I wrote my first manuscript without one speck of feedback. No RWA. No critique partner. The book was awful. Not that I knew that at the time. I joined RWA and entered contests that made that abundantly clear. But that first book proved I could finish so I think of it fondly. Maybe one day, I'll dig it out and see if it's salvageable.

    As to whether your cps should've let you finish before giving their two cents, I much prefer getting feedback as I go along. But whatever works is what we should do.

    Congrats, Kaye, on selling to Barbour!!

  16. I was so happy to read this post! I was beginning to think there was something wrong with me because I didn't spend so much time on the first couple of chapters. I've always finished my manuscripts, just got them down and then I go back. When I entered the Genesis Contest last year, I of course worked on those first few pages to polish them up a bit, but I sure didn't do any major changes. I thought I did pretty well for a first time contest and I learned SO MUCH!

    So, for me, I have to get that whole story out of my head and onto my screen, and yes, I'm always surprised along the way!

  17. PAM SAID:
    Julie, thinking back, do you think you would have revised the opening chapters that many times had you completed the ms. before you tried to revise the beginning?

    Uh, Pam, I didn't revise the opening that many times ... I revised the WHOLE bloomin' book that many times!! And, yes, I did have the book finished before I entered contests. And finished ... and finished ... and finished ...

  18. Great advice. While I've completed two novels, the third seems to be tending this way. The first I wrote blithely with little training beyond high school English, 2 or 3 books on writing, and a lifetime of reading. Now I have the weight of a thousand expert tips. My current WIP started out as contest submission - I hope it doesn't stay that way!

  19. Moooving right on past Ruthy's threatening post....

    Gina, same thing happened to me last week. The contest bug bit and I started thinking about entering a wip that I started on a lark in a genre that I'm not really interesting in targeting.

    Thankfully, I asked the Seekers for advice, and they (well, Camy) slapped me around and brought me back to earth, so I opted out of entering that particular category.

    And Ruthy? She wanted me to go for it, just to see me spend more bucks on yet another contest.

  20. Lorna - that's the idea of contests. Learn from them and keep your eye on the real prize!

    Janet - I imagine you whipped right through that first book without thinking a thing about rules and pov or any such thing. And I also imagine your storytelling ability was evident even though you didn't know all the "rules" that we get so bogged down in.

    Ah Morning knows a good thing! Morning, I hope you're planning to enter the Genesis again this year. It's a great contest.

    Katie, wouldn't it be great to have it both ways: the joy and freedom of writing without knowing the "tips", but then somehow just knowing them anyway? Okay, maybe it does come when we're so confident in our mastery of the craft that we don't even think about what we've learned over the years, we just write and the knowledge is just there in the background.

    Kinda like making biscuits. If you make them every morning for years, then you can tell by the feel of the dough when they're ready to roll out into the pan. If you make them once every few months, well, go buy the pre-packaged ones instead.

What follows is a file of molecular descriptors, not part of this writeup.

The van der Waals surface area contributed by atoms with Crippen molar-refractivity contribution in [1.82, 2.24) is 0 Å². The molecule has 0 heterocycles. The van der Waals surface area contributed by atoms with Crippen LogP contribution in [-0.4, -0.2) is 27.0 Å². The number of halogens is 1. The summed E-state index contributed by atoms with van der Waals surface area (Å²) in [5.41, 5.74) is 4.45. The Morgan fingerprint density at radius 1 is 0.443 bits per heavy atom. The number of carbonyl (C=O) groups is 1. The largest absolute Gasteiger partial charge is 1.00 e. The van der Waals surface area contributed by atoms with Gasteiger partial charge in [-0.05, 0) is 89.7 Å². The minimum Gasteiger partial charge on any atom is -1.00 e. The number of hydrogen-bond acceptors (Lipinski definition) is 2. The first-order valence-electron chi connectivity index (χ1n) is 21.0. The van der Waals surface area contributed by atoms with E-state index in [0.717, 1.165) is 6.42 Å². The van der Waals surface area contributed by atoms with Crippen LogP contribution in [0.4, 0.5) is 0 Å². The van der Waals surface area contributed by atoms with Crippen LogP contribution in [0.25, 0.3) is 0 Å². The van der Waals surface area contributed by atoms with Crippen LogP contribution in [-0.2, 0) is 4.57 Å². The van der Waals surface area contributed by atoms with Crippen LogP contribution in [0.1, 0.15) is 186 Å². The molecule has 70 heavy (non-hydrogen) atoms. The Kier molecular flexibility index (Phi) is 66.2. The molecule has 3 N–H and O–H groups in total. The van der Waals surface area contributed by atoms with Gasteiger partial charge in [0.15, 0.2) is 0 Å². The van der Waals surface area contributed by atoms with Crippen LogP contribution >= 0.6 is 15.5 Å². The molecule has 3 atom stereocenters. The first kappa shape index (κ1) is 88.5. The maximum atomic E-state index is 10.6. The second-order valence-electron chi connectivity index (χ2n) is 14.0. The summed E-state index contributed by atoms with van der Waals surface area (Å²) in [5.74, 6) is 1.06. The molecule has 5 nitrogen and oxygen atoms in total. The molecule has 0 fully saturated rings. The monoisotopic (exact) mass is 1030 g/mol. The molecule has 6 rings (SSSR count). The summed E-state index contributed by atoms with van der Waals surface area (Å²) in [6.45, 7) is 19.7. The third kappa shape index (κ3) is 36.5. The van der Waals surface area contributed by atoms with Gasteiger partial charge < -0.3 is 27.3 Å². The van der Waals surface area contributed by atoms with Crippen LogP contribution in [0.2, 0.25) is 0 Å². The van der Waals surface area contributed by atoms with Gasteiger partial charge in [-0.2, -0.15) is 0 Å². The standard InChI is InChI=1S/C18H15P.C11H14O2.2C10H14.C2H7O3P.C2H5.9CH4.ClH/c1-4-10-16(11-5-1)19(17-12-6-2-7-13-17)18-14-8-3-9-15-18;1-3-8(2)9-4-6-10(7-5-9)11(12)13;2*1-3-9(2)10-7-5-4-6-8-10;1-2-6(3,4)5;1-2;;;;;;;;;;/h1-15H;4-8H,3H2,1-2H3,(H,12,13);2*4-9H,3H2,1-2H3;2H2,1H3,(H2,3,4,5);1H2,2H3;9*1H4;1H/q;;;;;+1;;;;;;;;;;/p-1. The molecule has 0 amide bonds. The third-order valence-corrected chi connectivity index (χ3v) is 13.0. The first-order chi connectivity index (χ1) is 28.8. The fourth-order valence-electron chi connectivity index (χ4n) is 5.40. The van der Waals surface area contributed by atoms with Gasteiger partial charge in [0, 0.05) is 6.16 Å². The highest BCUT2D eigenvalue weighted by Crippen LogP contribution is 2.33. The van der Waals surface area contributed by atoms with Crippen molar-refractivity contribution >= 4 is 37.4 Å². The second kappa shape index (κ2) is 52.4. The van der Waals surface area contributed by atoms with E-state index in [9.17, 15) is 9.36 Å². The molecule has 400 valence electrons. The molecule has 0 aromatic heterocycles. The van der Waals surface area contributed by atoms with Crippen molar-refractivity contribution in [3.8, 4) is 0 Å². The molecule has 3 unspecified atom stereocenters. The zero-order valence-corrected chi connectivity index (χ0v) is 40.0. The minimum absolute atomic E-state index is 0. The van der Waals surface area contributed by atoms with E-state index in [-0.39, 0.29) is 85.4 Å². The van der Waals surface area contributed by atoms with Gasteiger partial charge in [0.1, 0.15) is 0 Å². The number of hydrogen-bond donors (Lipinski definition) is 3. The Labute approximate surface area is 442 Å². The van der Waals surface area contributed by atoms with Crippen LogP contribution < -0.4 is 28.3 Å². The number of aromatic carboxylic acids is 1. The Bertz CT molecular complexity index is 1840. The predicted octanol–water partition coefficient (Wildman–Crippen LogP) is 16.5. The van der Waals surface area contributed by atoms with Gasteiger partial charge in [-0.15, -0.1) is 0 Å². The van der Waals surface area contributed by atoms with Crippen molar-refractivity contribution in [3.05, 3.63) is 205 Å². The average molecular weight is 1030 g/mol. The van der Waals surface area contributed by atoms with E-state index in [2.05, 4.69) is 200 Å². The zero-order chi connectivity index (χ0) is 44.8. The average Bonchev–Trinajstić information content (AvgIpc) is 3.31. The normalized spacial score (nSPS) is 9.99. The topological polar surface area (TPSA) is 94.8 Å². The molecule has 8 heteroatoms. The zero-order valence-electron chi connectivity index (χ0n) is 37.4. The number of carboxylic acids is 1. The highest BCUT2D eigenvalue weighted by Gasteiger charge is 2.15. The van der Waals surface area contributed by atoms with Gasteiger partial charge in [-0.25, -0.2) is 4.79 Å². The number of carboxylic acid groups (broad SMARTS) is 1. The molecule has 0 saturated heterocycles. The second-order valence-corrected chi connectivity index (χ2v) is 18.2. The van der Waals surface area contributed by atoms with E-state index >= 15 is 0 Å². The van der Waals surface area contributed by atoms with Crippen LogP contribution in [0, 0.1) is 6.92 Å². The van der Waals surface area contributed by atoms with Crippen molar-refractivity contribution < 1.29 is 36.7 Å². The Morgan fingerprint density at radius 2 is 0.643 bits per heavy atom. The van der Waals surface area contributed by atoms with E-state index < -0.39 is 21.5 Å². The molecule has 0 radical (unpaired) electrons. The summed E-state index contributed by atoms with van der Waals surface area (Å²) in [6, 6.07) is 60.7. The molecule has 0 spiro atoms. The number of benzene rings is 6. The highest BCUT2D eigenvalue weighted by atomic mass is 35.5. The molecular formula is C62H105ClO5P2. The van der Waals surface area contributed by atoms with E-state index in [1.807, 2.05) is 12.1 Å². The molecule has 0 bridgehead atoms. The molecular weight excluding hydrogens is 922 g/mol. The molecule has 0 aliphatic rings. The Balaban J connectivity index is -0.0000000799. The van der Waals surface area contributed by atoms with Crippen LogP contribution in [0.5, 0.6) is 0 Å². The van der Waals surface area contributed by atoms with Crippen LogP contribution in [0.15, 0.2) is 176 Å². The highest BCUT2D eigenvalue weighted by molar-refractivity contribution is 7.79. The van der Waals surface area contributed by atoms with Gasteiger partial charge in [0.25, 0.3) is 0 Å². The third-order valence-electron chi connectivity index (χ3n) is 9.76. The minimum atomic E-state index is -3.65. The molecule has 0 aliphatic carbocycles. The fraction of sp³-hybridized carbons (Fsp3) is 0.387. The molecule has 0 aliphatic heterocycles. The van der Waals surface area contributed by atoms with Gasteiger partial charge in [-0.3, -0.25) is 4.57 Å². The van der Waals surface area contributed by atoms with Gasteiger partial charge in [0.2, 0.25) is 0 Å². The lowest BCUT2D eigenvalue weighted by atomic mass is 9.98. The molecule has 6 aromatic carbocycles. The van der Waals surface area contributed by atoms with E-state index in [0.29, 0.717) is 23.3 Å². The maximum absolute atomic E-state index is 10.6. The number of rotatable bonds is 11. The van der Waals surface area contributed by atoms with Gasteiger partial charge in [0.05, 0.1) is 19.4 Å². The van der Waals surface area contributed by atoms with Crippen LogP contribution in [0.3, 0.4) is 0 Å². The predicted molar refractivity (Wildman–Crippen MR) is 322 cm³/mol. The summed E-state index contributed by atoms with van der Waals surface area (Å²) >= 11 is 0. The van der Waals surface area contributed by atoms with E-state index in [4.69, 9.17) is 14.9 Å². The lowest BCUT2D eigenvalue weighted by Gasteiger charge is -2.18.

21. "One more step up the ladder"- now that's a plan I can live with!

  22. you know i never realized how hard it is to write a whole book. with the statitics. I know alot aspire to write but didn't realize so many dont finsh a book (that would be me cos im the queen of starting and not finishing stuff just look at my craft drawers)
    Thanks again for the insight and once again please dont enter me this week.

  23. I finished both of my first two novels before entering them in contests. I wrote the second one in about four months, so why in the world is it taking me so long to write this third one? ARRRRRGGGGH! Maybe it's because I entered it in a contest before I had more than 50 pages ...?????? Hmmmmmmm

  24. Great post, Pam. And one we need to read when we're getting the urge to enter another contest just because it's available, or because it's one we enter every year, or because it's got a great piece of jewelry for the prize, or...


    You know, it's been tough not to enter any contests this past year. My book is an 2008 copyright, so I can't enter it til 2009. It's going to be a long, dry season.

    Missy :)

  25. Missy, I'll be your sponsor. Call me when you go into withdrawal and I'll talk you down. :)

  26. I read this at just the right time. Only minutes before opening this blog I was tweaking chapter 1 yet again. Thanks, you made me smile!

  27. Morning, I can relate to the way you write. I use my Alpha Smart for my first draft, then I start rewriting. That's when I join Julie and rewrite and rewrite and rewrite. But I need those words on the page first. Probably doesn't matter what I type, just that I type something. Of course, before anything else, I have the story outlined so I know where I'm headed.

  28. Kaye, congrats on publication and thank goodness we have one less contestant. smile

    Yes, Mary, I have a couple of friends who have been writing those first chapters for years and have never finished the book. That would drive me crazy. I'm one who will finish even when I know there is so much to work on, but then I'm finished and I get tired of it and don't want to work on it anymore. Don't say anything Ruthy.

    Debby has a super idea that works for me. Write that first draft on Alpha Smart. Editing on that is next to impossible so you really get the right brain first draft finished. Then you can turn the left brain on and clean that manuscript up.

    Happy writing all of you

  29. Amen, Pam! How tempting it is for us to sit back on our laurels and enter the same mss in dozens of contests. Yes, girlfriend! Finish that manuscript and move on!! Show those editors whose desks you sweep with your amazing talent, that you are multi-talented and not just a one-hit-wonder.